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I am glad to say that I passed my PMP on the first attempt. I was quite confident going in to this exam after reading the lessons learned from most of the other candidates who were kind to share their thoughts. Thank you to everybody for their input, for Cornelius' forum and most importantly for the strict adherence to good practices. Here is what I did and did not do.
1. Went there a week ago to check out the site in Raleigh, NC and to ask a few questions. Was not impressed by the centre and got hardly any information. In fact, they gave me the rules and regulations to read when I went for the exam when they should have given it to me when I went to find out what I needed.
2. Please make sure to take ear plugs as one needs absolute silence when concentrating on the exam. I had people banging away on the keyboard while they were doing some other exams. It is terrible even with the so called ear muffs given. Ear plugs is the answer, period.
3. I took one break of 3 minutes just to wash my face and refresh my eyes as the screen was different from what I was used to on the laptop and the screen distance and angle was further and bigger than usual. The font was greatSo, try to practice on a bigger screen looking UP instead of down on a Laptop. That will set the stage for the initial confidence and tempo required, although (psychological)
Exam Prep: 3 months
PMBOK v5 (twice)
Rita Mucahy's Book v8 (twice) although she herself stated you need to read it 3 times.
Rita's Exam Prep simulator (was invaluable for my specific exam)
Prepared the formula chart and the process chart from PMBOK and Rita's planning process list
Actual Exam: new format Feb 2016
The actual exam was like this for me although it is relative based on one's preparation, understanding and ability to remember and analyze.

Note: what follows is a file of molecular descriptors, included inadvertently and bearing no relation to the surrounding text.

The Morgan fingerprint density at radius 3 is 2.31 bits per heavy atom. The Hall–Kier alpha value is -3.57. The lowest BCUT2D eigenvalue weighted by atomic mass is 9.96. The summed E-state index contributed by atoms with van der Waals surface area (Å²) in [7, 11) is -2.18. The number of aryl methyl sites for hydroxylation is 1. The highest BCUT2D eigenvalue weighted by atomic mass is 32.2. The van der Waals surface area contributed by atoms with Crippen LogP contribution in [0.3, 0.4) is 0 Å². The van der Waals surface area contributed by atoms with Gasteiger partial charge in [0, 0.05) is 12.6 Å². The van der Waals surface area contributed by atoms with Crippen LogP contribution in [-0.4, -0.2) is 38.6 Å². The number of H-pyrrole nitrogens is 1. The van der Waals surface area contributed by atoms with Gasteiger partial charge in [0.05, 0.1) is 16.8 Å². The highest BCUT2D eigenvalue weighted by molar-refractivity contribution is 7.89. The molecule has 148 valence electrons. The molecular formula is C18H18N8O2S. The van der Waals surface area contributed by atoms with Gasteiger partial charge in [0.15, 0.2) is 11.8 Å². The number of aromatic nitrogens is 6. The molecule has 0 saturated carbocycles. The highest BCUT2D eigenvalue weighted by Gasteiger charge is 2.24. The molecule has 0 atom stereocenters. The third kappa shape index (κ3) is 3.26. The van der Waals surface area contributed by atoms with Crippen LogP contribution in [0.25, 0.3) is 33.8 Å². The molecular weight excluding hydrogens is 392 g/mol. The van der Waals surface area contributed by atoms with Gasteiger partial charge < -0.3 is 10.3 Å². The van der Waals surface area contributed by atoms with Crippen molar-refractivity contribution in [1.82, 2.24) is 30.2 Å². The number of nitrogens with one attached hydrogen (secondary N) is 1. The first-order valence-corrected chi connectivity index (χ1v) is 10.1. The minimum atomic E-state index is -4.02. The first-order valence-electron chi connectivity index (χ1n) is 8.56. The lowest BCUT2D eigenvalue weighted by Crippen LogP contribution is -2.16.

Tough 40%, Very tricky 10%, Easy - 50%
As it was my first attempt, everything was new .
1. The exam was at least 65% situational. Almost all questions text (95%) were short - not more than a couple of lines. The reason being the analysis was in the choice of answers. Without the clear understanding of the concepts and principles behind the processes involved, it will be difficult to pick even one word answers. e.g you need to know the difference between Ishikawa diagram and Paretto or Collect Requirements and Requirements document. What they are and when they are used or in what situation would the PM use a specific tool given the situation described in the short question.
2. I experienced a lot of questions on Stakeholder and even those not related to Stakeholder management had the mention of stakeholder.
3. What does the PM do next or what document will the PM find so and so. I believe one needs to have a clear understanding of the tools and techniques and the output of the processes. (Sadly Prepcast's ITTO won't help unless the explanation to the answers given actually tells you why of what the answer actually means or why it is the answer).
4. It seemed that I found many questions on closing and they seemed short and easy but I was not sure about the answers. So concentrate on closing which seemed to have let me down despite my focus was on 'Initiation and Closing' for the exam. In other words, the other process groups were mandatory for me to actually pass.
5. MY entire exam from start to finish had a definite element and influence of Rita's book and thinking. I was surprised that I even found that the thinking process was similar to her advice. That was key to my passing.
6. I had no Critical path questions after all the preparation. Very few calculations to be done and most EVM questions were short, simple and to the point with all values clearly specified.